Say a conversational gambit or textual strategy is a "wager," to use AKMA's term, rather than a contract. If the parties to the conversation are united in a common purpose, members of a congregation or tribe, or well-socialized group in halcyon days, and they are playing a ritualized game called, "sermon," or "baptism," or "chatting with Pastor over tea," the wager is a good bet. The congregation will be instructed, the child will be baptized, the Pastor and visitor will trade pleasantries. The Pastor will be well regarded, and no harm will be done. But say, the Pastor holds views in consonance with Christian Doctrine and anathema to the powers that be who blaspheme, taking Christ's name in vain to do evil on a local, national, or global stage. Say, the Pastor can either keep his mouth shut, or force uncomfortable issues online, from the pulpit, or in the public square. Now, we have a wager for higher stakes. Perhaps the Pastor might present himself as healing the sick, or sowing seed, or something about a bushel basket, or a field of wheat. Parables are a way he could sow good seed without paying the forfeit.
In the stories told of Alexander the Great by Plutarch, there are several counselors and several healers. Each story has its own ending. Some healers refuse to get involved knowing if they try to heal Alexander or his close friends and fail, they may be persecuted or executed. Others bravely step in and offer nostrums that are much needed, fail, and are speared, or crucified. Others do provide a cure and are rewarded. Yes, healing arts are a wager, AKMA. I think maybe Jesus was such a healer, the best of them all, who gave the best advice, and tricked Pilate into crucifying him that he might save us and set a good example for all who follow him.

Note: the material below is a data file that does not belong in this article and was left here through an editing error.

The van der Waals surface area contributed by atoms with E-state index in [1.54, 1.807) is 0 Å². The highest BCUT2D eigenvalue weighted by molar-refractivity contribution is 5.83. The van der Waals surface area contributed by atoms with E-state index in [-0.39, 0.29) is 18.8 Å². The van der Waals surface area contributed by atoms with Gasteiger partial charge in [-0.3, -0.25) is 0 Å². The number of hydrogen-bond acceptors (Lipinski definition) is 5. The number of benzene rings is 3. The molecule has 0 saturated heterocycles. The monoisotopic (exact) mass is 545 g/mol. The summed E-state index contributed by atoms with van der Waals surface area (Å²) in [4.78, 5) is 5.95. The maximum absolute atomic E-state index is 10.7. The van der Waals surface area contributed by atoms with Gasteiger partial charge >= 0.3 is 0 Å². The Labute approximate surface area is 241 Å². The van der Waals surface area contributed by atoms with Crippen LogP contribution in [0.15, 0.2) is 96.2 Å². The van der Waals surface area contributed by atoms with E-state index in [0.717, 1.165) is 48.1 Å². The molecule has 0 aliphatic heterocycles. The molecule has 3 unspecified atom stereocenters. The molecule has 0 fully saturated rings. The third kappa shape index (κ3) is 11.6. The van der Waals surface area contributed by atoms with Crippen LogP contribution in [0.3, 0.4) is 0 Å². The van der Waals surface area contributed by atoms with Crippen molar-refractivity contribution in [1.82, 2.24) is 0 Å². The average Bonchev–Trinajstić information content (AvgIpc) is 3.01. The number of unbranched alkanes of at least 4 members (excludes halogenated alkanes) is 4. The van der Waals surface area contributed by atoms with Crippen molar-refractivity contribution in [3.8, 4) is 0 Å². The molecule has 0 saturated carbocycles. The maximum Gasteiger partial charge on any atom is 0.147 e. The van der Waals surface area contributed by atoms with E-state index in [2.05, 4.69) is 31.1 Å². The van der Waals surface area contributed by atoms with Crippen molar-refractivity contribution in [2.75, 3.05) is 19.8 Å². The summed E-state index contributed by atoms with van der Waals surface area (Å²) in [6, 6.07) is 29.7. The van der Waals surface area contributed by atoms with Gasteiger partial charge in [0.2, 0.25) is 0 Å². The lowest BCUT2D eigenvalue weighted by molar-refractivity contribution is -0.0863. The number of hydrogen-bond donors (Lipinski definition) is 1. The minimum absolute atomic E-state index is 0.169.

AKMA instances Swift. Yes, he too was a healer, through sermon and satire both. We cannot heal those who need it most by sowing fine words from the pulpit. That is for naught, mostly. We would be preaching to the confirmed, and even the confirmed don't listen. To heal those who are sickest, with the sickness unto death of evil, and who infect the body politic, corrupting it, so it "rots," as the Italians say, "like a fish from the head down," we cannot deal only in sermons. We must enter, as Jesus, did into the Pharisee's Temple, or the Market, or public square, or the official buildings, even unto the very Think Tanks themselves, and into the seedy motels from which they are funded, and offer our healing arts to those we find there, whether we go with fine words or a whip. How we get the job done, and live to tell about it, is up to us. The wager part is that the other party wins only if he loses. And we lose only if we win. We find ourselves by losing ourselves. We find ourselves in brokenness and surrender.
Actually, the "healer" who does the most for Alexander turned out to be Diogenes, the mad Socrates.
As for values-based advisors to wealth, my commonsense suggestion is that we pattern ourselves not on Pastors, Healers, Socratic Philosophers, Satirists, Trickster Heroes, or Charismatic Martyrs, but on Pharisees, Parasites, Courtiers, and Flatterers. Give the rich whatever they want. Serve, Ye Philistines! whatever values your client may have. That is a wager a wise advisor would take. A World Class Fool is another matter, but we are a dying breed.